Climate Change Is a Workers’ Rights Issue

A construction worker carries a 24-pack of bottled water over his shoulder on June 14, 2021 in Los Angeles, ahead of an early season heat wave.

 

 

The Heat Wave Shows Climate Change Is a Workers' Rights Issue

 

The workers laboring outside in this extraordinary heat are on the front lines of the climate crisis.

 

MINDY ISSER - 

 

 

The end of June saw temperatures soar all around the United States, with historic heatwaves in the Pacific Northwest and excessive heat advisories, watches and warnings elsewhere. The heat is not just uncomfortable, it’s deadly, buckling roads and melting bridges, with temperatures climbing over 120 degrees in Death Valley, California and British Columbia.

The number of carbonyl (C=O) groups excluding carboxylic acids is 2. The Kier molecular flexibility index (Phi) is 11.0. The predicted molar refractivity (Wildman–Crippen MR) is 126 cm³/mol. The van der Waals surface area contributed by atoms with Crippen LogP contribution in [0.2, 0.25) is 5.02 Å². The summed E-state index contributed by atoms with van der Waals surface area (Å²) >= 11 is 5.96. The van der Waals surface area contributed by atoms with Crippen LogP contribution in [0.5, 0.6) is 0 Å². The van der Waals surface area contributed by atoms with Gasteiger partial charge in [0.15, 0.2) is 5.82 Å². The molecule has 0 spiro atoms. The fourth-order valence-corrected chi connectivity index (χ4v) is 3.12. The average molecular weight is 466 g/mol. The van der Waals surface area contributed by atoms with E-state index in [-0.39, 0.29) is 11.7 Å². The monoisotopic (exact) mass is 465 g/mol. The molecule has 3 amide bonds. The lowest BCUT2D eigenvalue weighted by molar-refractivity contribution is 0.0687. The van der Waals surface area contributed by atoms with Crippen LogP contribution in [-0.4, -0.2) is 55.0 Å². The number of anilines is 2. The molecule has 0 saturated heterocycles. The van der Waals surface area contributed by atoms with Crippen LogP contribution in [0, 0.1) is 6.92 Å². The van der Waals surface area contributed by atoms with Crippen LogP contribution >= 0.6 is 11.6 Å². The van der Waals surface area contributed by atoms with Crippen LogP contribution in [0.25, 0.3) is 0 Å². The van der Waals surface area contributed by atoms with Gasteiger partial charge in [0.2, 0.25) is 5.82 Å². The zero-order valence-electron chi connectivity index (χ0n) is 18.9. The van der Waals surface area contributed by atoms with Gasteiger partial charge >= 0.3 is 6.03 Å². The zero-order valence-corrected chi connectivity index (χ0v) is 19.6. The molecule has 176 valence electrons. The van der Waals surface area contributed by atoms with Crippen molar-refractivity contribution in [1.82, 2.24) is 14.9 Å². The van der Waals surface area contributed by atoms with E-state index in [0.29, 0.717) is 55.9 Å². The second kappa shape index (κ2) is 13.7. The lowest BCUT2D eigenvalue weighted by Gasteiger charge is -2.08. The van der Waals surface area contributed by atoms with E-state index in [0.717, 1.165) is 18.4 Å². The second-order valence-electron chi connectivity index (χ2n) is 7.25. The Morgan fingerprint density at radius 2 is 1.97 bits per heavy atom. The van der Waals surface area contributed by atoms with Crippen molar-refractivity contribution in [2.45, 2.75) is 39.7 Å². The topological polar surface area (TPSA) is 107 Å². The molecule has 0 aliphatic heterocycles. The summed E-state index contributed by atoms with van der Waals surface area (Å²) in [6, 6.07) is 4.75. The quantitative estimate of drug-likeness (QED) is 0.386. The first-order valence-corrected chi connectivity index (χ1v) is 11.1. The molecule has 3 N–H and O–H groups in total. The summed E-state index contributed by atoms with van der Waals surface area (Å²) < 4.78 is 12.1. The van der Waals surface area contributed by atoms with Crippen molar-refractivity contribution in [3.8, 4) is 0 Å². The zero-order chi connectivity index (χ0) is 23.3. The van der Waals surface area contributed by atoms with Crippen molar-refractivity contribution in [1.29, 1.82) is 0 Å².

While the 100 million computer workers in this country are more likely to be able to work safely indoors, other urgent and necessary work must continue outdoors, no matter the severity of the weather. The entirety of the working class is (or will be) affected by climate change, but it’s farm workers, letter carriers, construction workers, sanitation workers and other outdoor workers who are unable to escape to air conditioning, and are on the front lines of the environmental crisis. This clarifies the fight against climate change as one not just for environmentalists: Rising temperatures are a workplace safety issue. Relatedly, there is growing awareness among climate activists that workers’ rights and the future of the climate are inextricably linked. Continuing to connect these two existential issues is our best shot at a livable world in which we can all work safely and with dignity.

 

 

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The Heat Wave Shows Climate Change Is a Workers' Rights Issue - In These Times